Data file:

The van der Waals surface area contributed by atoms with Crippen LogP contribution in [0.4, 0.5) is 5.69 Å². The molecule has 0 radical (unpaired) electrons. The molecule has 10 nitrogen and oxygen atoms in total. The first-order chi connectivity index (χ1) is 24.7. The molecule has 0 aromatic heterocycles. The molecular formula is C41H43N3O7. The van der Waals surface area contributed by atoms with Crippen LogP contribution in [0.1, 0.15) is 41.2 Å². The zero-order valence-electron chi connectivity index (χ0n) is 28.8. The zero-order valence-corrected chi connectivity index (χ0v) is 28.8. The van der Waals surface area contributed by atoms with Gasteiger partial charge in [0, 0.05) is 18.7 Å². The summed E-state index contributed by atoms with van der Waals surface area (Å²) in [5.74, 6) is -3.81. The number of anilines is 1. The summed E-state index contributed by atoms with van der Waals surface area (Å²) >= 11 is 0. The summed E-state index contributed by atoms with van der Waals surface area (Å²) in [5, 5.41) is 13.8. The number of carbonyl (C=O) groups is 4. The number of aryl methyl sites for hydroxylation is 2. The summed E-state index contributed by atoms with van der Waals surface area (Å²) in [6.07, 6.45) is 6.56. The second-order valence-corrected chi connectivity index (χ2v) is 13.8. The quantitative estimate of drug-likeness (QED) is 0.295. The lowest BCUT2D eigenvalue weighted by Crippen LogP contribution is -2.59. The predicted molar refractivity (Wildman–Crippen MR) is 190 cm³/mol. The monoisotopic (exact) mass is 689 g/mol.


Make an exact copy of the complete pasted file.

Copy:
The van der Waals surface area contributed by atoms with Crippen LogP contribution in [0.4, 0.5) is 5.69 Å². The molecule has 0 radical (unpaired) electrons. The molecule has 10 nitrogen and oxygen atoms in total. The first-order chi connectivity index (χ1) is 24.7. The molecule has 0 aromatic heterocycles. The molecular formula is C41H43N3O7. The van der Waals surface area contributed by atoms with Crippen LogP contribution in [0.1, 0.15) is 41.2 Å². The zero-order valence-electron chi connectivity index (χ0n) is 28.8. The zero-order valence-corrected chi connectivity index (χ0v) is 28.8. The van der Waals surface area contributed by atoms with Gasteiger partial charge in [0, 0.05) is 18.7 Å². The summed E-state index contributed by atoms with van der Waals surface area (Å²) in [5.74, 6) is -3.81. The number of anilines is 1. The summed E-state index contributed by atoms with van der Waals surface area (Å²) >= 11 is 0. The summed E-state index contributed by atoms with van der Waals surface area (Å²) in [5, 5.41) is 13.8. The number of carbonyl (C=O) groups is 4. The number of aryl methyl sites for hydroxylation is 2. The summed E-state index contributed by atoms with van der Waals surface area (Å²) in [6.07, 6.45) is 6.56. The second-order valence-corrected chi connectivity index (χ2v) is 13.8. The quantitative estimate of drug-likeness (QED) is 0.295. The lowest BCUT2D eigenvalue weighted by Crippen LogP contribution is -2.59. The predicted molar refractivity (Wildman–Crippen MR) is 190 cm³/mol. The monoisotopic (exact) mass is 689 g/mol.